Jackson, Officiating C.J.
1. This was a petition for is solution of marriage by a wife, Charlotte Rebecca Fowle, on the ground of adultery, cruelty, and desertion, filed under the Indian Divorce Act in the Court of the Recorder at Rangoon in British Burmah.
2. The husband, Edward Fowle, as respondent, admitted the principal act of adultery or rather course of adulterous life charged, but denied the other adulteries, also the cruelty and the desertion. He avowed, however, that the petitioner had connived at the adultery which he admitted.
3. The suit having come on for trial, the Recorder found that cruelty had not been committed, that the petitioner had not been deserted, that the adulteries charged previous to an adulterous connection with a Burmese woman, named Mahkin, had not been proved; but on the ground of the last-mentioned adultery, which had not been condoned, and as to which he found no connivance or acquiescence, he decreed a judicial separation with alimony, but dismissed the petition for a divorce.
4. The alimony was at first fixed at Rs. 700 per mensem, but, on reconsideration, he thought fit to reduce that sum by Rs. 80 per mensem as the equivalent of an income arising out of the marriage-settlement of Mrs. Fowle, so that the sum finally allowed as alimony was Rs. 620 per mensem, secured by a penal bond which the husband was required to enter into with the Registrar of the Court in the sum of Rs. 10,000.
5. Charlotte Fowle, dissatisfied with this judgment, appealed, on the ground: 1stly.--That cruelty had been sufficiently proved. 2ndly,-That desertion had been proved. Either of which, coupled with the adultery, entitled her to a dissolution of the marriage. 3rdly,--That the alimony allowed was insufficient. 4thly.--That it had not been adequately secured or made payable as long as the petitioner lived.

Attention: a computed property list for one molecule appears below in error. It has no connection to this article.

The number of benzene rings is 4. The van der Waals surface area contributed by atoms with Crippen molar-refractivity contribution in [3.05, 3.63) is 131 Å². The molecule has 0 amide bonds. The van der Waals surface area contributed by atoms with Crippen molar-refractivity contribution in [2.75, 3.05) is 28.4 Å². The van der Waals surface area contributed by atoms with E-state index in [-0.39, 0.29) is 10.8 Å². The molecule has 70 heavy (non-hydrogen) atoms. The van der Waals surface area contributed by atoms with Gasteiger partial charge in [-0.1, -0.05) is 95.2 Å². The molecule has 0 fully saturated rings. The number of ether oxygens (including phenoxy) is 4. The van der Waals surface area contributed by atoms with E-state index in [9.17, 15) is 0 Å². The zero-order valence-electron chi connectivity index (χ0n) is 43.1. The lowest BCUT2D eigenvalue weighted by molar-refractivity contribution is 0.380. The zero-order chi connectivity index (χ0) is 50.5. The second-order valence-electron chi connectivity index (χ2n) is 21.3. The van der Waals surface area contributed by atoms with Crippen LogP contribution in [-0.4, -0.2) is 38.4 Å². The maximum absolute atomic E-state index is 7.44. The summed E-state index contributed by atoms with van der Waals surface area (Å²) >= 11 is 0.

6. The respondent, on the other hand, preferred an objection, not in the sequel insisted on, that the alimony was excessive.
7. The appellant at the hearing abandoned the charge of cruelty, but we are much pressed to find a case of desertion.
8. The facts admitted are these:Edward Fowle, the respondent, apparently born about 1820, came in early life to Moulmein. His father, a Captain in Her Majesty's 63rd Foot, shortly after dying in India, left a widow and two daughters in very narrow circumstances. Edward Fowle continued in Burmah in various mercantile situations, helping his mother out of his income. In the course of time, he formed a connection of a kind very common in Burmah, with a woman of that country named Mahkin. Having apparently amassed a little money, and having a certain commercial position, he went to England in 1856; things being so arranged between him and Mahkin that both should be free if he had not returned within a year. Edward Fowle having afterwards gone to France, met at Calais the petitioner, whose parents had known him as a boy, being friends of his father. In November 1856 Edward Fowle married the petitioner, and about a year afterwards a daughter, the sole issue of this marriage, was born.
9. It seems that Mr. Fowle's fortune, though prosperous enough when he left Burmah, was precarious. He was reduced to serious difficulties by the misconduct of an agent, and the couple soon found themselves in embarrassment. About this time too subjects of dispute appear to have arisen between husband and wife; she manifesting a somewhat positive temper, and he being, in her opinion, profuse and certainly thoughtless and provoking in his manner and conversation. Those letters of Mrs. Fowle, which are preserved relative to this period of their married life, show a good deal of affection on her part, coupled, however, with a very distinct appreciation of her own rights and of the duties of her husband.